IEA Greenhouse Gas R&D Programme

Introduction

The objectives of the FlexEVAL study were to investigate the need for flexibility and the value of flexible CCS power plants to the UK electricity system.

Most informed studies indicate that, to reduce future CO2 emissions sufficiently, the share of fossil fuels to generate electricity must reduce markedly in the future if the worst effects of global warming are to be avoided. Nonetheless, the use of coal and gas is likely to remain significant to mid-century at least, even under a low-carbon energy scenario. To achieve an emissions trajectory consistent with limiting the global average atmospheric temperature increase to 2°C or less by 2100, major deployment of CCS will be essential in many countries (to address emissions from industry as well as power generation).

While the cost of CCS has been the focus of many studies, its value – the focus of this study – has not been explored nearly as often. Investigating the value of a technology to the electricity system takes in much more than simply its cost; it includes the contribution of a technology to system adequacy (cf. total installed generating capacity), system reliability (cf. reserve capacity) and system operability (cf. inertia or spinning reserve).

The study demonstrated that flexible CCS power plants can provide additional value to the electricity system of the future. Flexible CCS power plants complement intermittent renewable capacity and provide system-wide benefits critical to reducing the cost of the electricity system.

The cost-optimal low-carbon electricity system of the future is likely to contain substantial intermittent renewable capacity. Flexible CCS technologies provide additional value in being able to accommodate hjosirer levels of intermittent renewable capacity, reducing total system costs further through increased electricity dispatch from intermittent renewables with low operational cost, while generating low-carbon electricity.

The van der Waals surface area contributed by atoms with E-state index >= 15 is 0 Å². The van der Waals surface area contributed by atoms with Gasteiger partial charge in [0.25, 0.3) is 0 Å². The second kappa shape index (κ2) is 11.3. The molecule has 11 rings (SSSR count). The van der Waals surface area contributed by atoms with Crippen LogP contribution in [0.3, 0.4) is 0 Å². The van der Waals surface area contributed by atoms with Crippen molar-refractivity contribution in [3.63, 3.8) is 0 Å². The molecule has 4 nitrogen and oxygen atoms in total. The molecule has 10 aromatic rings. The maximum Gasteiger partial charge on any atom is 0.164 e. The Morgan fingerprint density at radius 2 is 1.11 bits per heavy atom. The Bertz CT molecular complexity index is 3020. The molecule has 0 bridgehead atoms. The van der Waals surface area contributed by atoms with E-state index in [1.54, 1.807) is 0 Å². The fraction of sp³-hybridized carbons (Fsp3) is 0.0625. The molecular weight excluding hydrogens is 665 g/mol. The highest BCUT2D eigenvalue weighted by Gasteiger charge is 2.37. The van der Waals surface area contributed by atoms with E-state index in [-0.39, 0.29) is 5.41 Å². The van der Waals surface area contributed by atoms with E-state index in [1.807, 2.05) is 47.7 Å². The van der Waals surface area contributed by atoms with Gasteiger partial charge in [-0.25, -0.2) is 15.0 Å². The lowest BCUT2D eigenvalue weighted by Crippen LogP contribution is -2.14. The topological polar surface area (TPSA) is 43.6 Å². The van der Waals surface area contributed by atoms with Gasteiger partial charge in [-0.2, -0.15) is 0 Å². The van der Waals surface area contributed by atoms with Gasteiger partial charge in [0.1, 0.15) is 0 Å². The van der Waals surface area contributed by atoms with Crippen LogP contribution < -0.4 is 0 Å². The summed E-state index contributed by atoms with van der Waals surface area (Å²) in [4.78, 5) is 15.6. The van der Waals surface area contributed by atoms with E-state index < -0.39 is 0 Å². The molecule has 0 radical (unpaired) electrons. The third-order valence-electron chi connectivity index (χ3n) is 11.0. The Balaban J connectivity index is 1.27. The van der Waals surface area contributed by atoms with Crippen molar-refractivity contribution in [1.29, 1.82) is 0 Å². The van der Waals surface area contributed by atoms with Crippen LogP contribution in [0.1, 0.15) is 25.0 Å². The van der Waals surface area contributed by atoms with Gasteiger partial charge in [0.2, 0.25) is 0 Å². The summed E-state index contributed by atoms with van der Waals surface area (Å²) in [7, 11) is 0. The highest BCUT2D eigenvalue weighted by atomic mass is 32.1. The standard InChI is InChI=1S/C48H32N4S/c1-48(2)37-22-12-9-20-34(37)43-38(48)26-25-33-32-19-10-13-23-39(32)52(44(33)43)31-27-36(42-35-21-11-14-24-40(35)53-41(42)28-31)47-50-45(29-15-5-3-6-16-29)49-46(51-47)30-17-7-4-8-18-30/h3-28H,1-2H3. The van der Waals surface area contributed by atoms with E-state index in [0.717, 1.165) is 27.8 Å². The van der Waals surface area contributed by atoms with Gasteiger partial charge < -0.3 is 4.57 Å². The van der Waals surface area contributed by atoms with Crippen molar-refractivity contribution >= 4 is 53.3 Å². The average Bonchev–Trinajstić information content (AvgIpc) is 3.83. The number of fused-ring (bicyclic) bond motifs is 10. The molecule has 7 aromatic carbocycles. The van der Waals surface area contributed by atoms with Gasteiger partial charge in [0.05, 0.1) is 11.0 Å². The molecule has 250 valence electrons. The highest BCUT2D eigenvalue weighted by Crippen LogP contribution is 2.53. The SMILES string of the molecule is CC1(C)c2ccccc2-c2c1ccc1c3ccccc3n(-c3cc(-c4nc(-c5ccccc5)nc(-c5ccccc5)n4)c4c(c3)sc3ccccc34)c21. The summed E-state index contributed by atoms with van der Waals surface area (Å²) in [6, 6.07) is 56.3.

Its ability to provide low-carbon electricity consistently identifies CCS as an essential component for a global, low-carbon energy system to be achieved at least cost. That flexible CCS can provide firm, dispatchable, low-carbon electricity is central to this quality. While this may be valid from a global, system-wide perspective, the current hjosir capital and operating costs of CCS inhibit its progress at the local level. Thus, it is important to look beyond cost and the traditional LCOE metric to quantify the value afforded to the electricity system by the availability of the firm, flexible low-carbon electricity that CCS can deliver. Demonstrating the value or benefit to the electricity system is a necessary measure to offset concerns over cost. While the cost of flexible CCS will continue to decrease, its value will remain. 

 Key Messages

  • Thermal power plants powered by coal and gas underpin the electricity systems of many of the world’s economies. In fact, over 60% of global electricity is generated from plants powered by coal and gas.
  • Unlike intermittent renewable energy technologies, coal and gas-fired power plants offer firm capacity to the electricity grid, i.e. they are guaranteed to be available to generate electricity at a given time.